This Day in the Civil War

Friday July 5 1861
CARTHAGE CONFLICT CAUSES CONFUSION

Claiborne Jackson was the legally elected governor of Missouri, but today he was nowhere near the state capital of Jefferson City. He, along with some 4000 fellow Confederate supporters, was down near Carthage, Mo,on the run from Gen. Nathaniel Lyon. They today discovered that besides Lyon behind them, they had Brig. Gen. Franz Sigel in front of them. Jackson got Sigel to attack, then rolled up his flanks in a very good use of cavalry. Sigel retired to await Lyon, whIle Jackson moved to join Sterling Price.



Saturday July 5 1862
NOTABLE NAVAL NEGOTIATIONS NEARING

The outbreak of war had seen the US Navy in dilapidated condition, as many ships, shipyards and commanders wound up in Confederate hands. Progress was made over the last year, but more was on the way. A bill, sponsored by Senator Grimes of Iowa, was about to authorize new Bureaus of the Navy. They included separate bureaus for Steam Engineering, Construction and Repairs, Navigation, and Medicine.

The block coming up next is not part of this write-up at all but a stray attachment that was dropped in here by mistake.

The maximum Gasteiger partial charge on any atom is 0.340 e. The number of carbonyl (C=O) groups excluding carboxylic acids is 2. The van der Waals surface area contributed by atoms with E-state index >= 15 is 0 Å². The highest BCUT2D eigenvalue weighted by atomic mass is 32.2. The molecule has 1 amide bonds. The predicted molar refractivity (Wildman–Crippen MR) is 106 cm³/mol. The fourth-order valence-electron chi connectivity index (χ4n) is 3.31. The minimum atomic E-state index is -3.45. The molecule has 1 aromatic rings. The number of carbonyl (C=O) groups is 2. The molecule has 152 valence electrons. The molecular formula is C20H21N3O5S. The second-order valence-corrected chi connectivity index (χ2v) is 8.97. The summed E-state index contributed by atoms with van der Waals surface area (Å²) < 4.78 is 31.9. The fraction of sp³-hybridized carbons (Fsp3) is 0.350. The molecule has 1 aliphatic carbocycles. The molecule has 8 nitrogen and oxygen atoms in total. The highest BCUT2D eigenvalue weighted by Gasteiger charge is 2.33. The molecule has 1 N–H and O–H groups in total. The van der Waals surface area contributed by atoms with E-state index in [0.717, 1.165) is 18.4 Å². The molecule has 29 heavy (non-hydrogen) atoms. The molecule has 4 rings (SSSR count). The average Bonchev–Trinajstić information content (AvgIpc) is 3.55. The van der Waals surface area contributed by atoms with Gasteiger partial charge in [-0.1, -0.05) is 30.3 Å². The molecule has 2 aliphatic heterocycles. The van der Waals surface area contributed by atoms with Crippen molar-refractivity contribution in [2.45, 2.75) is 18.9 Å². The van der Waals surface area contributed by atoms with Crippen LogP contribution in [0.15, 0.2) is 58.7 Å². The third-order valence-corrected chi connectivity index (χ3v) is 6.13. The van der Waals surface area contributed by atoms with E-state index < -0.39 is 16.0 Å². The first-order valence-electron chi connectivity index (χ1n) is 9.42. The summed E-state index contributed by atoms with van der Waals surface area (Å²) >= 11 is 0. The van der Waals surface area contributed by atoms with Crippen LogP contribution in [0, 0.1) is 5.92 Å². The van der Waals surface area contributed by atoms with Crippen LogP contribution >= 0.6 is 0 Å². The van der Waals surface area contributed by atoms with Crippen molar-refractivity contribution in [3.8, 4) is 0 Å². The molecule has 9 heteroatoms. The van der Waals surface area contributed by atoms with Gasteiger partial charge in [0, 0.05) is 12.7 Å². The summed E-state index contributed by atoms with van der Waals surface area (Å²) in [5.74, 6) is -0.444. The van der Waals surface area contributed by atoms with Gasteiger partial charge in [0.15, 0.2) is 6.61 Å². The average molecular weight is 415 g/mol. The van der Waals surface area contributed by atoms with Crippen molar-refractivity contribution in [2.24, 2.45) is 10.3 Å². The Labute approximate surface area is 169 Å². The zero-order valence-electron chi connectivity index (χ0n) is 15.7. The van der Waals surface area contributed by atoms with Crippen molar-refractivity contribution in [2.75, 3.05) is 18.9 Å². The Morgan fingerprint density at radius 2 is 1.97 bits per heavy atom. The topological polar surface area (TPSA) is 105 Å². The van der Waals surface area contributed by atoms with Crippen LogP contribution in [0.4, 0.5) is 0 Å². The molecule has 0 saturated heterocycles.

Sunday July 5 1863
LEE LEAVES; MEADE MEDITATES

Fulfilling their general’s wish that they “retire in good order”, the proud Army of Northern Virginia began to retire to the safety of Virginia as quickly as the miles of ambulance wagons would permit. They anticipated attack at any moment. It did not come. In one of the most controversial actions of the War, Gen. Meade stayed on Cemetery Ridge rather than launch his battered army in pursuit. Had he known that the Potomac River was rising rapidly from the ongoing rains, perhaps he would have chosen differently.



Tuesday July 5 1864
EARLY ENERGIZES EXCEPTIONAL ENFORCEMENT

In ‘62 it had been Antietam. In ‘63 the attack was in Gettysburg. So when summertime came around it caused nervousness in the North. Jubal Early hoped that Lincoln would order the recall of the troops surrounding Petersburg if he could threaten Washington. Deciding against an assault on Harper’s Ferry, he fought smaller battles in Point of Rocks, Keedysville, Nolan’s Ferry and elsewhere. Rather than bother Gen. Grant, Lincoln called for militia reinforcements from New York and Pennsylvania to meet the threat.

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